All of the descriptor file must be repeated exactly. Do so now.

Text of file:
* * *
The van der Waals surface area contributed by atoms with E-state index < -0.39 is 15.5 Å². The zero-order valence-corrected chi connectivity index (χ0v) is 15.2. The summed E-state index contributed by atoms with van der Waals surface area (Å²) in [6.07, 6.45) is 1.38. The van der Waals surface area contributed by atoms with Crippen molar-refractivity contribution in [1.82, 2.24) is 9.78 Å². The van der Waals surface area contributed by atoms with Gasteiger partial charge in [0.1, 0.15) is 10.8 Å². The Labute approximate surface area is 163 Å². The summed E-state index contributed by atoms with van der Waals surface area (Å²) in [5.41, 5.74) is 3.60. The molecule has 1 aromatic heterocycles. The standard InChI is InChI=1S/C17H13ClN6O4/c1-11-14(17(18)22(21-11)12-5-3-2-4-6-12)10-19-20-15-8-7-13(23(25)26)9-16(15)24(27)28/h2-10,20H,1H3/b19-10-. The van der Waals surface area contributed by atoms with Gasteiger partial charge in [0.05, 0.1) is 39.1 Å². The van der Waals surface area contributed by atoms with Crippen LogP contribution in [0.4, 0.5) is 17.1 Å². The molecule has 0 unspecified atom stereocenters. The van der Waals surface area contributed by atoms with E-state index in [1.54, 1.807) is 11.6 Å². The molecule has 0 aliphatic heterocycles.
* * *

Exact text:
The van der Waals surface area contributed by atoms with E-state index < -0.39 is 15.5 Å². The zero-order valence-corrected chi connectivity index (χ0v) is 15.2. The summed E-state index contributed by atoms with van der Waals surface area (Å²) in [6.07, 6.45) is 1.38. The van der Waals surface area contributed by atoms with Crippen molar-refractivity contribution in [1.82, 2.24) is 9.78 Å². The van der Waals surface area contributed by atoms with Gasteiger partial charge in [0.1, 0.15) is 10.8 Å². The Labute approximate surface area is 163 Å². The summed E-state index contributed by atoms with van der Waals surface area (Å²) in [5.41, 5.74) is 3.60. The molecule has 1 aromatic heterocycles. The standard InChI is InChI=1S/C17H13ClN6O4/c1-11-14(17(18)22(21-11)12-5-3-2-4-6-12)10-19-20-15-8-7-13(23(25)26)9-16(15)24(27)28/h2-10,20H,1H3/b19-10-. The van der Waals surface area contributed by atoms with Gasteiger partial charge in [0.05, 0.1) is 39.1 Å². The van der Waals surface area contributed by atoms with Crippen LogP contribution in [0.4, 0.5) is 17.1 Å². The molecule has 0 unspecified atom stereocenters. The van der Waals surface area contributed by atoms with E-state index in [1.54, 1.807) is 11.6 Å². The molecule has 0 aliphatic heterocycles.